For Richer or Poorer — or Maybe Not
by eugene steuerle

gene steuerle, former deputy assistant secretary of the U.S. Treasury, is a fellow at the Urban Institute. A version of this column first appeared in his Substack blog, The Government We Deserve.

Published July 5, 2023


Almost all of America’s elected officials proclaim their support for marriage, even as they create ever more ways to penalize it.

If creatures from Mars — well, slightly more likely, from one of Saturn’s moons — came down to assay our legal treatment of marriage, they would find the following. At younger ages — the times when incomes tend to be lower and households are raising children — Congress exacts massive penalties on marriage vows. (I’ll discuss below why I emphasize “vows.”) However, when individuals are older and far less likely to be raising children, Congress provides substantial marriage-vow bonuses.

In effect, Congress has decided to penalize marriage most at life stages when children benefit most from the commitment of more than one adult. How did this ever happen? 

The penalties came about as “means-tested” social welfare programs — programs in which benefits shrink as household income grows — affected ever-larger numbers of Americans. The means tests led to much higher effective tax rates on additional earnings for a married couple than for the same individuals if they remained single (or divorced).

Tangled Webs Woven

None of this was planned. Widely used benefits like SNAP (formerly known as food stamps), Temporary Assistance for Needy Families, rental housing subsidies, the earned income tax credit and Medicaid all phase out benefits as income rises, particularly above poverty levels. Earn an additional $10,000, and it’s not uncommon to be left with half of that amount or less, even before counting the costs of expenses that go with working — in particular, commuting and childcare.

Almost three decades ago, Linda Giannarelli and I began labeling the seeming paradox of high marginal tax rates on the poor as the “twice poverty trap.” The marriage penalties come along as a corollary, particularly when one low-earner marries another low-earner, forcing the newlyweds to face benefit phase-outs with a vengeance.

Then there is the old-age side of the ledger. Social Security benefits are designed so there are almost no marriage penalties, only marriage bonuses. Married couples often achieve lifetime bonuses of $100,000 or more relative to two unmarried individuals with similar lifetime incomes and Social Security taxes paid. The income tax rate structure also offers mainly marriage bonuses. (You don’t really want the details, do you?) But that doesn’t help the young and fecund, since a high percentage of lower-income households don’t pay income tax.

People might share a house, a college dormitory or a nursing home, and achieve the economies of scale in living that our various government programs effectively try to tax away only when you exchange vows.

Should we care? We do know people are less inclined to marry if there are financial penalties attached. But that’s not rigorous evidence. Even though it’s hard to determine the long-term effect of not-so-easily-understood rules determining government benefits, I suggest that the unfairness of the system in itself makes a strong case for reform even if the victims don’t know they are victims.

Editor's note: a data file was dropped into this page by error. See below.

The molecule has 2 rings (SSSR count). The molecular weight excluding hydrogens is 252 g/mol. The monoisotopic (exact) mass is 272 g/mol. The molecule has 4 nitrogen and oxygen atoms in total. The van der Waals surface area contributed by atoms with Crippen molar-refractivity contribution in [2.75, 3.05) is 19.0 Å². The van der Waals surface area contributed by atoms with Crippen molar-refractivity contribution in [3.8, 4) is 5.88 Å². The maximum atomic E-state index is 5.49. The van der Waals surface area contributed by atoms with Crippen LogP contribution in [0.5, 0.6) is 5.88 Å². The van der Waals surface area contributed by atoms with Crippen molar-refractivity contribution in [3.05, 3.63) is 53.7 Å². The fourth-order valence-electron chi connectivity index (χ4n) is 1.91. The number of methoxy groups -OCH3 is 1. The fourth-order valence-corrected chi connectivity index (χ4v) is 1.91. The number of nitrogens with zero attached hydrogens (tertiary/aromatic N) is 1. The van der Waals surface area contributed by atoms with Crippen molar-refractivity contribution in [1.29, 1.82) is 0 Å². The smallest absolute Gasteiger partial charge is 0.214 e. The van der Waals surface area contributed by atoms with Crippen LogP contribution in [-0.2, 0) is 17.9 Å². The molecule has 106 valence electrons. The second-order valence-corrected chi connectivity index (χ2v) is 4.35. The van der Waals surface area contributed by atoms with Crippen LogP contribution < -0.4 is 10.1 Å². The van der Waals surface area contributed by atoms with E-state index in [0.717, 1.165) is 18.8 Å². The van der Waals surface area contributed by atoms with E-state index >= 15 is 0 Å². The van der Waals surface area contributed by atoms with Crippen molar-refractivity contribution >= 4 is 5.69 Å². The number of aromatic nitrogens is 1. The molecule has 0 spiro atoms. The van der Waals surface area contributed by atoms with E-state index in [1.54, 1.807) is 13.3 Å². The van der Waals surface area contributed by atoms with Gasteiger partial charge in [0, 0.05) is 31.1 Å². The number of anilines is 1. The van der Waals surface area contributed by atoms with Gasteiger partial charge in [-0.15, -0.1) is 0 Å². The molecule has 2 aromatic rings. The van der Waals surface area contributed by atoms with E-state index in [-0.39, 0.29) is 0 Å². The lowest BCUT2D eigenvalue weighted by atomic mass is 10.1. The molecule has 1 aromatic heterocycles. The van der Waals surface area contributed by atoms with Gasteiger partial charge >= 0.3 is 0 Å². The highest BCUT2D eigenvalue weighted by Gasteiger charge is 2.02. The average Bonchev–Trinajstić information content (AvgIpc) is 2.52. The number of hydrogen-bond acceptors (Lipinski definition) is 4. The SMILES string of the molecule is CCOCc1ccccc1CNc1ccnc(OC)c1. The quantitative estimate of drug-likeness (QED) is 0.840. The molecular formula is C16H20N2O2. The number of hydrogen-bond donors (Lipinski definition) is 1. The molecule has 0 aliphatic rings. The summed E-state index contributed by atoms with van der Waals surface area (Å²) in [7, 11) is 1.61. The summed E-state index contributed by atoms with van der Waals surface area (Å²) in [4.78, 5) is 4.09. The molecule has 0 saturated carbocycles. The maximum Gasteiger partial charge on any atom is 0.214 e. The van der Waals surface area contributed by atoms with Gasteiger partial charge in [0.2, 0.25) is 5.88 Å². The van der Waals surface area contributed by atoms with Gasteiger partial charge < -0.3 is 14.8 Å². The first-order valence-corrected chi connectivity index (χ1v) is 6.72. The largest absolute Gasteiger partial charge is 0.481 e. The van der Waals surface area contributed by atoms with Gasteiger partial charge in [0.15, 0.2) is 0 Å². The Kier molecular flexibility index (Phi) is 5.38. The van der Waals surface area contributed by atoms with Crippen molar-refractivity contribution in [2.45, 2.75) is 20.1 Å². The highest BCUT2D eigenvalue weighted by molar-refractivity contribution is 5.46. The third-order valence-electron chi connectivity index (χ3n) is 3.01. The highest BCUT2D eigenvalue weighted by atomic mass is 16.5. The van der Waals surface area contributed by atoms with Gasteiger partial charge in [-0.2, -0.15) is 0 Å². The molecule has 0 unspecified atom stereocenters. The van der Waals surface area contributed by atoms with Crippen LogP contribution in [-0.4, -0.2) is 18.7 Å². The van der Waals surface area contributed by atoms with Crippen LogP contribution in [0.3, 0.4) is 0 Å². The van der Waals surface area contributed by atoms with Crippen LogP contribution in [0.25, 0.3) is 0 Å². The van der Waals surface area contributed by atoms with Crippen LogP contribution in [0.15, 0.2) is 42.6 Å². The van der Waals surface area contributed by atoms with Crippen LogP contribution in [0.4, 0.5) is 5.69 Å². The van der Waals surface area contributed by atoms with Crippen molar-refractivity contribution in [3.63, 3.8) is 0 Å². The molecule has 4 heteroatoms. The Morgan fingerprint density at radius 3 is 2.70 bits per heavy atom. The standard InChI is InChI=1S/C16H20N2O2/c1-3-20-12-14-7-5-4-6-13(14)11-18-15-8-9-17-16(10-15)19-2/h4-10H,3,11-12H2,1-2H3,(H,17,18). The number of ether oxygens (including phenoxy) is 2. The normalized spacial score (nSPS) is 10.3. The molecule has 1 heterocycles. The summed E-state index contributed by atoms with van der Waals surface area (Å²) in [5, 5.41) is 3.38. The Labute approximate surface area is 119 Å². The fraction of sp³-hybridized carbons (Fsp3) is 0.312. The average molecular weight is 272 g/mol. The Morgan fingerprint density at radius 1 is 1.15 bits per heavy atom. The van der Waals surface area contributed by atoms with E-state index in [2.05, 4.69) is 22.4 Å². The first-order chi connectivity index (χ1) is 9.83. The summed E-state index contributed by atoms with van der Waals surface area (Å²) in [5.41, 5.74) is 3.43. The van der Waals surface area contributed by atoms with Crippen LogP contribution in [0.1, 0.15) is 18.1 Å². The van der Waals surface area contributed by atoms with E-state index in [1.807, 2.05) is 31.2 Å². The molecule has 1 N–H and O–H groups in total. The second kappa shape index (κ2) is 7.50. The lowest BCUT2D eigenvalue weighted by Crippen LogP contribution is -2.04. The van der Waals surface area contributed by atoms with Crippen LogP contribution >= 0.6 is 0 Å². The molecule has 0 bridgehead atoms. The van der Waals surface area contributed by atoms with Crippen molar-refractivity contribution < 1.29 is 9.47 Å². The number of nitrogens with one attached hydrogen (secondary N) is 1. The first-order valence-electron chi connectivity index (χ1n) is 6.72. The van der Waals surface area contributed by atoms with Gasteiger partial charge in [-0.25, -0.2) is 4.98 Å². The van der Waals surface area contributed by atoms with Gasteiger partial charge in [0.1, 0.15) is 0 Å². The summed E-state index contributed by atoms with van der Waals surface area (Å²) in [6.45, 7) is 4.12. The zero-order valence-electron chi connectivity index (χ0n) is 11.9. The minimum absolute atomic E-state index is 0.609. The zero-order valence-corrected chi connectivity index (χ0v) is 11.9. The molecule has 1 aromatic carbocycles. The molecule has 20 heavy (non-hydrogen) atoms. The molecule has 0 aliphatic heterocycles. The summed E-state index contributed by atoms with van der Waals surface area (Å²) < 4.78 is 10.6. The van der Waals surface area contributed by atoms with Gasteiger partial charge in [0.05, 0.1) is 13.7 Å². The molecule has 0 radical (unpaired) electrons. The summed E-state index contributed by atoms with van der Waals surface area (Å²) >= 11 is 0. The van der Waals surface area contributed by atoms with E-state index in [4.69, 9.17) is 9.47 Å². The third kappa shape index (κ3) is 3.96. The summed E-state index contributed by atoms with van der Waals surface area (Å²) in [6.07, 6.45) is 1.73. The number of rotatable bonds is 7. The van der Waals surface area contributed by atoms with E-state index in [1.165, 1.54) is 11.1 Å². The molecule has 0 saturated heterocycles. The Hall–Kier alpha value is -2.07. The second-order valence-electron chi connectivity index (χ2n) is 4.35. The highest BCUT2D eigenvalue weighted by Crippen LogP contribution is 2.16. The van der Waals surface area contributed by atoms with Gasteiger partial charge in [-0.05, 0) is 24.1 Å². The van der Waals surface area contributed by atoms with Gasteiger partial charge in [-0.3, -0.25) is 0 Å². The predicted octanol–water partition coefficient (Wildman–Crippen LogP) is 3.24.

You see, the big losers are those who believe in the marriage vow. For almost all other situations in which adults live together, there is no financial penalty. Quite the contrary: people might share a house, a college dormitory or a nursing home, and achieve the economies of scale in living that our various government programs effectively try to tax away only when you exchange vows.

In theory, some programs award fewer benefits to larger households, married or single. But government has pretty much given up trying to sneak into homes to determine who’s living with whom. For someone who doesn’t care one way or the other whether they take formal vows, the system of marriage penalties and bonuses is essentially discretionary. Don’t marry when penalties are present; do marry if there are bonuses.

Changing Times

Clearly, much of what has happened to the family over recent decades has been driven by cultural forces far beyond the control of government. Isabel Sawhill, a senior fellow at Brookings, has suggested that it is virtually impossible to put the marriage genie back in the bottle. Yet, at the same time, she has been a leading force in the effort to reduce teenage pregnancy, which often reduces prospects for marriage. Richard Reeves’s Fathers’ Day Substack column, following up on his book on the struggles of modern men, Of Boys and Men, argues in somewhat the same vein that while fathers may not be married, it remains quite important for them to remain a strong presence in their children’s lives. Andrew Yarrow’s book, Man Out, about the growth in men on the sidelines in American life, similarly struggles with how much government can do. Yet he argues for restoring “faith in government.”

One way or the other, all these analysts find they cannot give up on promoting the sanctity and importance of commitment, vowed or not. After all, it’s a crucial ingredient in addressing the welfare of both children and those men and women who have become disconnected from society. I, myself, am quite uncomfortable with a government that tells struggling couples that they will make themselves significantly worse off in terms of income if they choose to marry (or stay married).

Republicans and Democrats have increasingly invested themselves in finding new ways to fight about aspects of culture over which they have very little control. Might not marriage penalties be one cultural realm where they do have some limited power and share a common view?

main topic: Tax Policy